By Kenesha Williams
May 4, 2016

Growing up, I had two big interests—and they both started with the letter B: Barbie and ballet. My mom enrolled me in a local ballet company as a little girl, and I loved the music and the movement of ballet. But I couldn’t help but notice at practices and recitals that little girls that looked like me were few and far between. While I felt resplendent in my pink leotards, ballet slippers and “flesh-toned” tights, those tights were never quite the color of my own little legs, nor did they reflect the variety of hues that were found in the skin tones of the women in my family. But that didn’t deter me from dancing my heart out at each and every recital.

Although I loved ballet as a little girl, it would have felt good to know of other dancers who looked more like me. Had I known earlier in my dance “career” that there were other ballerinas that reflected the image I saw in my mirror, I might have pursued it longer than I did. I later realized that there were black professional ballerinas because I saw an episode of The Cosby Show in which the Alvin Ailey American Dance Theater performed. Imagine my surprise when I saw that there was a dance troupe full of brown girls like me.

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Luckily, today’s little girls are able to see themselves reflected in the world of both ballet and now Barbie, thanks to the launch of the Misty Copeland Barbie doll. Through the Copeland doll, we have an image of a ballerina that looks like a segment of the population that we don’t see in many major ballet companies. The Misty Copeland Barbie doll is part of Barbie’s “Sheroes” program, which spotlights and honors female heroes who break boundaries, as Copeland did when she became the first black female principal dancer at the American Ballet Theater.

In a video shared by Barbie’s official Facebook page on Monday, Copeland discusses how the doll inspired her as a child. “I was a very shy girl,” she says, “so I felt this instant connection with Barbie. She was a way for me to dream. She was extremely feminine, and I think what every little girl wants to be—because Barbie can transform into anything.”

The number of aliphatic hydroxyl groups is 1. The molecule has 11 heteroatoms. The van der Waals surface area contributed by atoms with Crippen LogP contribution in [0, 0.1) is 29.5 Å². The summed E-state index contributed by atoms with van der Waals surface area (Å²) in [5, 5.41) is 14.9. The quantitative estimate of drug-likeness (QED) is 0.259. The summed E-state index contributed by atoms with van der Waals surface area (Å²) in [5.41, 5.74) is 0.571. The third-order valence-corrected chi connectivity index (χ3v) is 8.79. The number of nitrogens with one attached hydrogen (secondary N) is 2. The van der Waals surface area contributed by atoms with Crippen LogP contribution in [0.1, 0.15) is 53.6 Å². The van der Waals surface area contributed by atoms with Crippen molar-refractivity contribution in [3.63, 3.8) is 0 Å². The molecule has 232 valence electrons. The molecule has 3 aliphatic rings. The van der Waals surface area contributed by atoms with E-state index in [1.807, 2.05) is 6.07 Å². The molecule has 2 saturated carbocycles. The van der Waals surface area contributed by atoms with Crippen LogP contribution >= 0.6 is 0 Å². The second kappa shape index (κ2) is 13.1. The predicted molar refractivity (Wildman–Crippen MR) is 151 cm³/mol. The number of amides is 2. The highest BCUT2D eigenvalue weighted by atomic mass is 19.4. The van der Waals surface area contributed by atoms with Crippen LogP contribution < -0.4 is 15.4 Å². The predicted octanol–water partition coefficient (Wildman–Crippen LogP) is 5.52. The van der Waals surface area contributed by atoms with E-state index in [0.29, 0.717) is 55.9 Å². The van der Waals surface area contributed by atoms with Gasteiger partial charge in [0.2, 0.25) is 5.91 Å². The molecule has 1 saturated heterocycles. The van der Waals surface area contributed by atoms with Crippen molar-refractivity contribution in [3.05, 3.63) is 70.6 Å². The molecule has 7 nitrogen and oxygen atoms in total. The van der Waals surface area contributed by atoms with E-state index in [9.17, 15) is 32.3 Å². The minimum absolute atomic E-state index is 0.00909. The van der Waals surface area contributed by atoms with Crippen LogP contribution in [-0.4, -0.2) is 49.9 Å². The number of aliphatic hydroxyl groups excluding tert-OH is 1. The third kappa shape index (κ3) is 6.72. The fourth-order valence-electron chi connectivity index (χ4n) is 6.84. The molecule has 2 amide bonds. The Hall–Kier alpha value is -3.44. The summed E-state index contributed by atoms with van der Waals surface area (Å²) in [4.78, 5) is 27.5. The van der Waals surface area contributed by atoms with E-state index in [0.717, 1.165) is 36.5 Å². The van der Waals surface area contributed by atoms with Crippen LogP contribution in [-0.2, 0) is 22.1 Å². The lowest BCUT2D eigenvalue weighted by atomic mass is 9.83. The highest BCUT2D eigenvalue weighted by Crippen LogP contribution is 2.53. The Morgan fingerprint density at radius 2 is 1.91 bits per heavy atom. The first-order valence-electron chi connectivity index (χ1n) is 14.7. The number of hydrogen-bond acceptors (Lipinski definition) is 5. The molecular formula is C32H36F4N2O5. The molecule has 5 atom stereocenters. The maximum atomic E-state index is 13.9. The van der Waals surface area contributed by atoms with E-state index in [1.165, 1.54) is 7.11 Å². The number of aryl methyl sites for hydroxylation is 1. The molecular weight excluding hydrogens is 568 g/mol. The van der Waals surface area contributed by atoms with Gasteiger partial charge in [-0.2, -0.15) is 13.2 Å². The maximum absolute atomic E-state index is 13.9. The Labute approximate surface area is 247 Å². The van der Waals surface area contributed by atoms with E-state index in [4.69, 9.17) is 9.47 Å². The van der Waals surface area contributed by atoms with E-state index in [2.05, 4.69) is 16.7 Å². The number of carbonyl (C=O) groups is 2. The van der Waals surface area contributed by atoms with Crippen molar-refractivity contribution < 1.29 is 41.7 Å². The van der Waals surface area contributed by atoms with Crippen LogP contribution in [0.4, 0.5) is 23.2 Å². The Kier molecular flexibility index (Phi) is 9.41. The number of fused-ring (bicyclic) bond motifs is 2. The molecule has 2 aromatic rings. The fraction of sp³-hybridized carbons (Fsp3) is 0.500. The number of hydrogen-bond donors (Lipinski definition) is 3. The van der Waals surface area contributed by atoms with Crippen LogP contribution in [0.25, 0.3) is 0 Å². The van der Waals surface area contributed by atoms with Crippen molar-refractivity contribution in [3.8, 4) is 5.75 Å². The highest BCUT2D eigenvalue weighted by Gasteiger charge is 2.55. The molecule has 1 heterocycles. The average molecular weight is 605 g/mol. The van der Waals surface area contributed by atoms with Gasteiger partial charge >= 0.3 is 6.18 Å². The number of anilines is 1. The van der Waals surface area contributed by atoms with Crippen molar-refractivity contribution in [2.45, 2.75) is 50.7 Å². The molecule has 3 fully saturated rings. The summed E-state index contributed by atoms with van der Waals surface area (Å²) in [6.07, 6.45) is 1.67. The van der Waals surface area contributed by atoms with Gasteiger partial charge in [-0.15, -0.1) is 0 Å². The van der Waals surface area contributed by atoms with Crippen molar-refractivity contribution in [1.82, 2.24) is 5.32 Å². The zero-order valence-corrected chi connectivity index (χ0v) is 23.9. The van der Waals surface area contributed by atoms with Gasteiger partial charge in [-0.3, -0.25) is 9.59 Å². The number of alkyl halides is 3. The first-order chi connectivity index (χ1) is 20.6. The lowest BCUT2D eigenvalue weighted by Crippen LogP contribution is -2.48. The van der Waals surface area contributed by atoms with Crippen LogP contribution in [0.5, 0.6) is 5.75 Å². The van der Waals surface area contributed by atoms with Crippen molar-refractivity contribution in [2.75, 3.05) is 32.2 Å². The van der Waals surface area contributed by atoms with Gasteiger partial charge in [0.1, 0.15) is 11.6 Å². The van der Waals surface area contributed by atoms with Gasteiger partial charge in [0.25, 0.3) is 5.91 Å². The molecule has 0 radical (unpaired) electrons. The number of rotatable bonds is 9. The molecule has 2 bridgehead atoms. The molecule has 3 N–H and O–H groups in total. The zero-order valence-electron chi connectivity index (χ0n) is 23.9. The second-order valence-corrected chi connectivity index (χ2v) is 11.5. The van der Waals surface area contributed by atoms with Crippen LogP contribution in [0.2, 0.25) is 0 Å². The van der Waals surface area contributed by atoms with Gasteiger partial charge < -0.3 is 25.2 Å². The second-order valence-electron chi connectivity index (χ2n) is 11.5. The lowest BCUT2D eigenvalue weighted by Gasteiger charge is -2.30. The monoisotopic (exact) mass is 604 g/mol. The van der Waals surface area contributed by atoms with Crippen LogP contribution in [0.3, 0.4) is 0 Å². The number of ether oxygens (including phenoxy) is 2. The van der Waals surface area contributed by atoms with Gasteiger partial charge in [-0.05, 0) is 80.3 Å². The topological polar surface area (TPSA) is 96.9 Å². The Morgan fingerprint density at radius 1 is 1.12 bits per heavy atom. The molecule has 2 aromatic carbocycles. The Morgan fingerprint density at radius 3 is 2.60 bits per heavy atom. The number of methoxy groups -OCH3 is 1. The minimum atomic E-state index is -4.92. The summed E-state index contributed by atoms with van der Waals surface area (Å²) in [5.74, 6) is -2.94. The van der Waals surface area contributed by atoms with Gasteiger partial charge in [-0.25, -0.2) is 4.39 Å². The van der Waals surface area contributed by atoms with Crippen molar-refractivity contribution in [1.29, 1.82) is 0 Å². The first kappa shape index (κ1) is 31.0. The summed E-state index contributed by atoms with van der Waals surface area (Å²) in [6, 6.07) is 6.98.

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Some people, however, may not think to aspire to certain goals if they don’t have role models who’ve paved the way for them. I am a believer in the idea that we all need windows and mirrors in order to reach our fullest potential.

Windows and mirrors is a phrase coined by Emily Style as part of the National Seeking Educational Equity and Diversity (SEED) Project. Mirrors are stories or images that reflect your culture and reality and help you understand yourself, while windows offer you a view into someone else’s experience. When your world is solely filled with mirrors, your worldview lacks diversity. And when you only have windows into others’ experiences, you can feel as if you don’t belong. The new Misty Copeland Barbie doll is both a mirror to other brown girls to show that they can achieve their dreams and a window for other little girls to see that ballet isn’t just for one type of girl.

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I think it’s very important for a young person to not set limits on what their dreams are,” Copeland says in the Barbie video. “If they have something in their mind and they feel strong about it, give it your all.” Thanks to the Misty Copeland Barbie doll, girls of all races can dream bigger than ever because they now live in a world where brown girls, ballet and Barbie can be one and the same.

Kenesha Williams is the founder and editor-in-chief of Black Girl Magic Lit Mag, a speculative fiction literary magazine featuring black female main characters.

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